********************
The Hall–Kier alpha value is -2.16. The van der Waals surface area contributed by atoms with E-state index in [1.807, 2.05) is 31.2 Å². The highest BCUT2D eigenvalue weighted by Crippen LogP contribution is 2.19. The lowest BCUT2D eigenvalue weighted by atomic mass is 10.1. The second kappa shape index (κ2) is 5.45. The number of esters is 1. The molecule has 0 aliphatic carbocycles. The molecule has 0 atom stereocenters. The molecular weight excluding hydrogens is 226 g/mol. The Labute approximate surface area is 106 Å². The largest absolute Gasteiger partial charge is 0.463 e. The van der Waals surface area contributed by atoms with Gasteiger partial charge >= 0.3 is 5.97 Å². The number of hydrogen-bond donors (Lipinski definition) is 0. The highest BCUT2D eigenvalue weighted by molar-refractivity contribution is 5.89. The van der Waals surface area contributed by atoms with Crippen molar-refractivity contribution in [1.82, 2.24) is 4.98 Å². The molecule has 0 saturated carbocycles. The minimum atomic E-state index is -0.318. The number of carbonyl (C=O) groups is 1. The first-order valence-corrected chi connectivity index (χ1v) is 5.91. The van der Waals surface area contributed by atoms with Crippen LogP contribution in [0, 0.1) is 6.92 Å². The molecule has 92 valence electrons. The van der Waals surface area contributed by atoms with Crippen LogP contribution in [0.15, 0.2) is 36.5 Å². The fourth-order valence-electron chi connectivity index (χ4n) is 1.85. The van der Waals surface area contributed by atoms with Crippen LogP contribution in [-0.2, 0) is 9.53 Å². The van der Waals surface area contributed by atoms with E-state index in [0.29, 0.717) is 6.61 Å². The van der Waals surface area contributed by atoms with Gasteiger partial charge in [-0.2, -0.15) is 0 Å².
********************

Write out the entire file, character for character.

The Hall–Kier alpha value is -2.16. The van der Waals surface area contributed by atoms with E-state index in [1.807, 2.05) is 31.2 Å². The highest BCUT2D eigenvalue weighted by Crippen LogP contribution is 2.19. The lowest BCUT2D eigenvalue weighted by atomic mass is 10.1. The second kappa shape index (κ2) is 5.45. The number of esters is 1. The molecule has 0 aliphatic carbocycles. The molecule has 0 atom stereocenters. The molecular weight excluding hydrogens is 226 g/mol. The Labute approximate surface area is 106 Å². The largest absolute Gasteiger partial charge is 0.463 e. The van der Waals surface area contributed by atoms with Gasteiger partial charge >= 0.3 is 5.97 Å². The number of hydrogen-bond donors (Lipinski definition) is 0. The highest BCUT2D eigenvalue weighted by molar-refractivity contribution is 5.89. The van der Waals surface area contributed by atoms with Crippen molar-refractivity contribution in [1.82, 2.24) is 4.98 Å². The molecule has 0 saturated carbocycles. The minimum atomic E-state index is -0.318. The number of carbonyl (C=O) groups is 1. The first-order valence-corrected chi connectivity index (χ1v) is 5.91. The van der Waals surface area contributed by atoms with Crippen LogP contribution in [0, 0.1) is 6.92 Å². The molecule has 92 valence electrons. The van der Waals surface area contributed by atoms with Crippen LogP contribution in [0.15, 0.2) is 36.5 Å². The fourth-order valence-electron chi connectivity index (χ4n) is 1.85. The van der Waals surface area contributed by atoms with Crippen LogP contribution in [-0.2, 0) is 9.53 Å². The van der Waals surface area contributed by atoms with E-state index in [0.29, 0.717) is 6.61 Å². The van der Waals surface area contributed by atoms with Gasteiger partial charge in [-0.2, -0.15) is 0 Å².